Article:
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  • Print publication year: 2009
  • Online publication date: May 2010

Chapter 2 - Male hypothalamic–pituitary–gonadal axis

Summary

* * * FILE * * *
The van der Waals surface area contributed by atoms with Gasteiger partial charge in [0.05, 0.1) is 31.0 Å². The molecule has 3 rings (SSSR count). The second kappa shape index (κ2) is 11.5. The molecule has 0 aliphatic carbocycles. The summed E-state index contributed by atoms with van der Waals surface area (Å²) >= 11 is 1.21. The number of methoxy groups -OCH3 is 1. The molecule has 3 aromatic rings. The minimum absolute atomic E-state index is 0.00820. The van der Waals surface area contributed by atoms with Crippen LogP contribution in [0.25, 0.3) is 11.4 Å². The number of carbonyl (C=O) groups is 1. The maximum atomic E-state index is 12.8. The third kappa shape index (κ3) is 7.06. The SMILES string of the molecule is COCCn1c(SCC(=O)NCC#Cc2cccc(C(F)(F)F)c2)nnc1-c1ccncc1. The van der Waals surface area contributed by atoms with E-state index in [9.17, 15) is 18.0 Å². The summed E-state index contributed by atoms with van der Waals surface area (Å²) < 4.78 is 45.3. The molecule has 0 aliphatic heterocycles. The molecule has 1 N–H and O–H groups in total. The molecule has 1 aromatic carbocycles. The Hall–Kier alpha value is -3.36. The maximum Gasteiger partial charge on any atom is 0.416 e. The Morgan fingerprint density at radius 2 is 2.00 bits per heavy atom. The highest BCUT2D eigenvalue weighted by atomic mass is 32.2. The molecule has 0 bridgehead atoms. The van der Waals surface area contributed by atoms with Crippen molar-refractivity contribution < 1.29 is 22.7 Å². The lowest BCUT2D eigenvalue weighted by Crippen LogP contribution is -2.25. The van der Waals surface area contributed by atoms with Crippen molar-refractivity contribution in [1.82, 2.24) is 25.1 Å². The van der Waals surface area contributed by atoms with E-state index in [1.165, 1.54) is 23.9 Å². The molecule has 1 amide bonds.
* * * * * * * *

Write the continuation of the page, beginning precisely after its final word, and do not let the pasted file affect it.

The male hypothalamic-pituitary-gonadal (HPG) axis is a finely controlled system whose role is to promote spermatogenesis and androgen biosynthesis. Testosterone is thought to feed back to restrain activity of the gonadotropin-releasing hormone (GnRH)-gonadotrope secretory unit. GnRH is released from the hypothalamus in a pulsatile pattern, and the stimulation of gonadotropin biosynthesis and secretion by GnRH is dependent on the pulsatile nature of GnRH delivery to the anterior pituitary. Gonadotropins follicle-stimulating hormone (FSH) and luteinizing hormone (LH) are glycoproteins consisting of a common a subunit and a hormone-specific β subunit that are associated through noncovalent interactions. GnRH stimulates in vitro the synthesis of gonadotropin subunits and increases a, LH-β, and FSH-β subunit mRNA levels as well as the transcriptional activity of corresponding gene promoters. Testosterone seems to exert a direct feedback control of LH secretion, while its action on FSH secretion is mostly indirect.

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